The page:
(urth) Thea's Identity
severiansola at hotmail.com
Mon Apr 22 06:18:42 PDT 2013
>Jeff Wilson: Meh. The servants seem to have no trouble maintaining loyalty to
>the new Autachs, and it would make the Torturers, Witches, Librarians, and
>Stewards curious exceptions to the auto-cloning rule, as we know they get
>at least some of their number from outside the House and Citadel. It would
>bring into question why the autarch always has a great man soldiers but
>never enough, and it would fubar the basis for your identity intrigue on
Well, it was actualy David and Thomas who were mulling over the possibility of
autarch cloning and literal "self-rule", not me.
I get the impression that the commonality and autochthons types are not the usual
clients of the torturers and witches. Though a lot of fuss is made over such a highly
placed client as Thecla but all the torturer boys fantasize about which noble family they
may have been taken from. I would lean toward the convention that cloning is restricted to
exultants, armigers and servants of the throne for some combination of vanity and utility.
It might be for a source of blood for beauty like khaibits, the duplication of an effective
soldier or servant like Odilo, or the creation of a close companion as Pega was for Pelagia.
>Surely there being a power behind the throne is not unusual in literature?
I guess not, but my interest is in the frequency of the evil nature of such a power
and whether Father Inire was intended to fall into that classification. (not that
"evil" is going to be a straightforward concept in a Wolfe story)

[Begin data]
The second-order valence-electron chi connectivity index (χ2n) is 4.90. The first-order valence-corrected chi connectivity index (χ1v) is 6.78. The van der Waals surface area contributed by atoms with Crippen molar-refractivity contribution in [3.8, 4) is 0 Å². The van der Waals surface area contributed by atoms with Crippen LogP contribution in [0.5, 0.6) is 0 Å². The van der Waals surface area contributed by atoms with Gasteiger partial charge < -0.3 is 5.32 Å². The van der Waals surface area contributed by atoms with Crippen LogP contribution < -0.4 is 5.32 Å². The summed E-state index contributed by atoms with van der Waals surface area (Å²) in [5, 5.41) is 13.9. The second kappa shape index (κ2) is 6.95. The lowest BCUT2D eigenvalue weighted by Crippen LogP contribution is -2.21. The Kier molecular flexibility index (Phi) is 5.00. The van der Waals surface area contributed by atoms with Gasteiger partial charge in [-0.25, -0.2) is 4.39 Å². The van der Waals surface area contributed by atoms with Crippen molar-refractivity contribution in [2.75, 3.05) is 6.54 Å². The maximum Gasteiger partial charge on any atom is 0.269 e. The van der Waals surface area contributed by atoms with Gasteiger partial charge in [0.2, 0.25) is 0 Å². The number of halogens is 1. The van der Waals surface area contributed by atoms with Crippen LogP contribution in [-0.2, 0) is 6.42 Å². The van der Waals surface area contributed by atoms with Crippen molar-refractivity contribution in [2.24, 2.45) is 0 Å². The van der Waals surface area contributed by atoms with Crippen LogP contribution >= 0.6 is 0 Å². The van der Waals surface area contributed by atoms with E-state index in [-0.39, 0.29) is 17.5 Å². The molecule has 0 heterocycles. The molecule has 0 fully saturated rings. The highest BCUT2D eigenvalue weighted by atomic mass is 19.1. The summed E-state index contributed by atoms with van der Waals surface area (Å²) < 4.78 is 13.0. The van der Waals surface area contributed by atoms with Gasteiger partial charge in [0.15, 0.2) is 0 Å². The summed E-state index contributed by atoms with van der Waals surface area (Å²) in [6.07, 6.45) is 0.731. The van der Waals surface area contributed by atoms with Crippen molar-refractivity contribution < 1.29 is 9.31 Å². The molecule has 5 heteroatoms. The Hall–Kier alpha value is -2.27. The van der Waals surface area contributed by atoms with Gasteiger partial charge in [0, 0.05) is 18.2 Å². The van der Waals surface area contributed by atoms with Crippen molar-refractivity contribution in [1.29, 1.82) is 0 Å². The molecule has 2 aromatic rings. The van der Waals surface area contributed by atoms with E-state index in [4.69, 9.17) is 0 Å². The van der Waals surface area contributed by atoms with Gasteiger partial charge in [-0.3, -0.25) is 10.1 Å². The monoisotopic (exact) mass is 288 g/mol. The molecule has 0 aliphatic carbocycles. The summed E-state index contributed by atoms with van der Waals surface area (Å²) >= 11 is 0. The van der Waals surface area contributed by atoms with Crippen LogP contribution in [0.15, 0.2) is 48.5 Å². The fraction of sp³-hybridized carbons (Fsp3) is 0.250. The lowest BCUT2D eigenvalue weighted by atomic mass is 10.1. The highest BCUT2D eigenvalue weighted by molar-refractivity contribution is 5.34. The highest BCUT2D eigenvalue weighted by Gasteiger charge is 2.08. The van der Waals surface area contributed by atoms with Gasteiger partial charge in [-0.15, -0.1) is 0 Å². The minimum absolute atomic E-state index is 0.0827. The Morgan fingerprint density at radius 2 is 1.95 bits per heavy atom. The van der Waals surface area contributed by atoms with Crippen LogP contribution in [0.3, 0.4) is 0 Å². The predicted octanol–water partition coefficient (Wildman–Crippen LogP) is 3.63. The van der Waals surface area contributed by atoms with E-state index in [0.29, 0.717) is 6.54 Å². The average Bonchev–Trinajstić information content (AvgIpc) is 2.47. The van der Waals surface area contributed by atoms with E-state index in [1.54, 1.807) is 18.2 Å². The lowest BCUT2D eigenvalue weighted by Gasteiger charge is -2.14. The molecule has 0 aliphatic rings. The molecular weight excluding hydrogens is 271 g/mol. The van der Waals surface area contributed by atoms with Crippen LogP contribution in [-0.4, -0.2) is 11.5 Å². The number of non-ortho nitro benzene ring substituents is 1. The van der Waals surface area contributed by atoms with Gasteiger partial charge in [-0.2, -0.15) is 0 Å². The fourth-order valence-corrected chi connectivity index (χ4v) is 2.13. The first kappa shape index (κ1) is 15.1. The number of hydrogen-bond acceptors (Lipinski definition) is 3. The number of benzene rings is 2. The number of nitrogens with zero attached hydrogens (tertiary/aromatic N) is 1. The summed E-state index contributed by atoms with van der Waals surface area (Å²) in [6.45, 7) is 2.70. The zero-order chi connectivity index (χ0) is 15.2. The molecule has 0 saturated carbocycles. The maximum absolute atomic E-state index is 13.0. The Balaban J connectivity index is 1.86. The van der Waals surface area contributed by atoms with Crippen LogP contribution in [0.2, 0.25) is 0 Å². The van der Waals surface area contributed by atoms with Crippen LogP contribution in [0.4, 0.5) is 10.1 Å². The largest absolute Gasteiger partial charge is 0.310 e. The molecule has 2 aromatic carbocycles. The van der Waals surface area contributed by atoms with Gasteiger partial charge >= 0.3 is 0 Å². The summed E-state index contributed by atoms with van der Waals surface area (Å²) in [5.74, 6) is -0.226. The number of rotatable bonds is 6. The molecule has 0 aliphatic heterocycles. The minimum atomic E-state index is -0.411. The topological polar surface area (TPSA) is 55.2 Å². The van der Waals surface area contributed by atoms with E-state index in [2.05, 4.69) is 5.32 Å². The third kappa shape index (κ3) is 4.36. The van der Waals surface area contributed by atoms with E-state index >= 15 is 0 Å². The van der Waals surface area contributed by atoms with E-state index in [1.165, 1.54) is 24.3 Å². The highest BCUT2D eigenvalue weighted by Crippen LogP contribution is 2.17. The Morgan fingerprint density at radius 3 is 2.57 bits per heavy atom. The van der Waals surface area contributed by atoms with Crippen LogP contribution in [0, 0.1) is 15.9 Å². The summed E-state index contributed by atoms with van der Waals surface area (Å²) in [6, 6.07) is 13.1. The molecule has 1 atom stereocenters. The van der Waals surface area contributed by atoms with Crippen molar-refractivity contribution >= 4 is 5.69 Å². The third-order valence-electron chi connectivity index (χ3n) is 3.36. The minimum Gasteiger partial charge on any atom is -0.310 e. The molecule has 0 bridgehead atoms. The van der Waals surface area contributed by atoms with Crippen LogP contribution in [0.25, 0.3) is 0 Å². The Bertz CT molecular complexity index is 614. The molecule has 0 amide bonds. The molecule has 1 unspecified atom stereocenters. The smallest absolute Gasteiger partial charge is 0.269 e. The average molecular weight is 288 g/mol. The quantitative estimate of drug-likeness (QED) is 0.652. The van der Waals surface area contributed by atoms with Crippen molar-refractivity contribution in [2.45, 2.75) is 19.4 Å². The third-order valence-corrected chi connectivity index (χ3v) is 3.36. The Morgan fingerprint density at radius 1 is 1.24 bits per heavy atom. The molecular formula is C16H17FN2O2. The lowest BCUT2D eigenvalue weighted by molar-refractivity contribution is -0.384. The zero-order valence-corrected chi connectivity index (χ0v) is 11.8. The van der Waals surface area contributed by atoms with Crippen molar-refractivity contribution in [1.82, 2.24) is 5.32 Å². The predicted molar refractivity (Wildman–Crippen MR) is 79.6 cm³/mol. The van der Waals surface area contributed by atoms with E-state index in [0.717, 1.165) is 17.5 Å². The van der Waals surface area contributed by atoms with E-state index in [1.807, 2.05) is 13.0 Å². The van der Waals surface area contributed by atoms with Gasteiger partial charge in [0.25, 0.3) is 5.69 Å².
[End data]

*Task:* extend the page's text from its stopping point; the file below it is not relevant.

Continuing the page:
>When does Gurloes talk to the voices?
>From Lexicon Urthus, Gurloes:
> is the only one in the guild who is not afraid of the voices at the top of the
>tower. (1, Chapt. 7, 78)
>Don't forget the doglike watchers, including aquastor-Triskele and the
Hm, I'd never thought to connect Trikele with the cynocephalus. That's interesting.
Yellow baboons have the name P. cynocephalus and I thought the monkey aspect was
the most important. But Father Inire has some dog-men soldiers so perhaps both
animals should be considered important associations with him.
>I think your compulsive bisociation has been fruitful here, Lee.
Heh, not compulsive enough to have connected the cynocephalus to Triskele. ;- ).
But in seriousness, I'm obviously not adverse to the spaghetti method of discussion
here; i.e. throwing things on the wall for discussion and seeing what sticks. But
seeing the angel shown to Severian on his request for the garden as cherubim does seem to
have a little extra sticking power.
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